It’s new school. It’s old school. Medium school, maybe?
Beautifully focused tones. Vast headroom. Flawless workmanship. Stellar recording instrument.
Traditionalists might not dig the thin neck.
When an instrument manufacturer announces a marriage of vintage and modern, it often means “less expensive to manufacture and almost as good.” Happily, C.F. Martin & Company is an exception to this axiom. In recent years, they’ve been mixing vintage production techniques with innovative new ones—not as cost-cutters, but to expand the range and appeal of their new models. Their recent Modern Deluxe series is a perfect example. It includes four models based on the archetypal D-28, D-18, 000-28 and OM-28 designs. These are high-end instruments with street prices ranging from around four to five grand. We spent some time with the $3,999 OM-28.
Martin for Moderns
The four Modern Deluxe models differ chiefly in body and neck specs. Beyond that, their features are similar. Their necks are slimmer than on traditional models, with an asymmetrically rounded curve, which may make them comfier for players weaned on electric guitar. (No V-shaped necks here!) Truss rods are titanium, while the plate that re-enforces the bridge is carbon fiber. The bridge pins are Liquid metal alloy and decorated with distinctive red dots. The gold-colored frets are 50 percent copper. The braces are carved from relatively stiff Adirondack spruce, which contributes to a tauter top end and more headroom. And their lovely flame maple bindings are a first for a production-line Martin.
But not all is new here. The Modern Deluxe guitars employ traditional protein glue for the bracing. They sport 1930s-style headstock logos inlaid in pearl. They employ retro-looking open-gear Waverly tuners. The look is traditional. If you didn’t catch such details as the red dot pins or maple inlay, you’d probably assume you were seeing a beautiful, if conventionally traditional, Martin.
Guitarists are often unclear on the differences between Martin’s 000 and OM designs, which is understandable given the many outward similarities. Their body sizes are identical. The main distinction is scale length. At 25.4", the Deluxe Modern OM’s fretboard is full scale, give or take a tenth of an inch, while a 000’s scale is 24.9". (Martin now uses a OM-style 1 3/4" nut width for 000 instruments).
There’s not much to say about the build quality, beyond the fact that everything is perfect. There’s not a single flaw or blemish to report. The guitar smells sublime. It feels sleek in the hands, especially once you grasp the shallow 2.25"-width neck. I happen to like V-shaped necks, and the pointier, the better! Yet I quickly grew accustomed to the svelte Modern Deluxe profile. Players who’ve logged more time on electric than acoustic are likely to feel very comfortable, very quickly.
Tight and Bright
Sonically, the guitar embodies “that OM thing.” You get maximum high-end detail and animation, minus the potentially sloppy low end of larger-bodied flattops. But compared to the relatively soft, pliant feel of 000-and-smaller instruments, the response is tight and focused. Meanwhile, Adirondack spruce X-bracing stiffens the top’s response.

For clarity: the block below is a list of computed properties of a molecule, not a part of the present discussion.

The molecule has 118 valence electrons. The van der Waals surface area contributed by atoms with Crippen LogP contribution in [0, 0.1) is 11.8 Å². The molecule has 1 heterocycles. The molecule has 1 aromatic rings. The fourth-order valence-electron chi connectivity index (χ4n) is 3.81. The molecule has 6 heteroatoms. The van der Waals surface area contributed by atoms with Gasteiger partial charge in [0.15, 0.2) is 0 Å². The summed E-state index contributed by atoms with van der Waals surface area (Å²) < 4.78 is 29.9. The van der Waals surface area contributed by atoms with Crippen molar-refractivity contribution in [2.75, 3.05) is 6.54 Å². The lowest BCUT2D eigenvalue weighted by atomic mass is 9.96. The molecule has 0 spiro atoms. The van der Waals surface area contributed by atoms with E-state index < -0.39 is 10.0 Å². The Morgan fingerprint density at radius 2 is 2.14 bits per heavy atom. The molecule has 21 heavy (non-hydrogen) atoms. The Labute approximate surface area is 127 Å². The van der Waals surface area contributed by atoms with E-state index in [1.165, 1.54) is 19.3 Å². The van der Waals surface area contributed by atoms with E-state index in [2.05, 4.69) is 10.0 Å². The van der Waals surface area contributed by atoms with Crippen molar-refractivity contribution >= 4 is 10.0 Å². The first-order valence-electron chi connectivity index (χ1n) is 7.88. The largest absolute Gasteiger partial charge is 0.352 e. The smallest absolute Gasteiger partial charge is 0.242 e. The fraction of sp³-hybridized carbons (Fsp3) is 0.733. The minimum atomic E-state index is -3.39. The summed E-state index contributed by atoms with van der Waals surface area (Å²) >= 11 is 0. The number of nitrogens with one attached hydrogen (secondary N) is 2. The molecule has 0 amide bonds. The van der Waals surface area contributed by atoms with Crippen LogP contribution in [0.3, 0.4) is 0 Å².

The core tone is gorgeous. It’s balanced and bright, and never shrill. But while I appreciated the tone’s focus, I initially found the feel a bit stiff. The guitar sounded beautiful, but I wasn’t sure I could make it gush.
That false impression lasted about 10 minutes. The curve of the guitar’s dynamic response is simply a bit unconventional. That structural stiffness translates into vast headroom. Specifically, you can positively pound on this thing without encountering splatty or papery tones. The more I focused on dynamic subtleties, the more I realized how expressive and responsive this guitar truly is. You can hear that dynamic range in the demo clip, which features both fingerstyle and flatpick playing. (I used an old AKG C426 B mic, a stereo condenser, in mid/side configuration.)
There’s less dynamic compression than on many similarly sized guitars, which may delight precision players who want maximum dynamic range. Having said that, this guitar would also flatter heavy-handed strummers. Even under ham-fisted picking, it’s hard to make it crap out. But while the OM-28 is plenty loud, it doesn’t seem unusually so for its body type. I did not, however, discern the +3-5 dB level increase that Martin attributes to the new alloy bridge pins.
Judging by the Modern Deluxe OM-28, Martin’s “modernized vintage” approach isn’t mere marketing. Unconventional materials and build techniques yield an instrument with superb dynamic response and sky-high headroom. Novel appointments provide a fresh look without resorting to vulgar bling. Between its taut lows, wide dynamic range, and lack of rogue overtones, this guitar is practically made for miking. It’s a terrific recording instrument.
At $4K, a guitar like this may be the biggest instrument investment you ever make, so it’s got to be perfect. We all define that word differently, but if refined, recording-ready tones, understated elegance, and a speedy, electric-like feel are among your must-haves, this could be your ideal match.
Watch the First Look: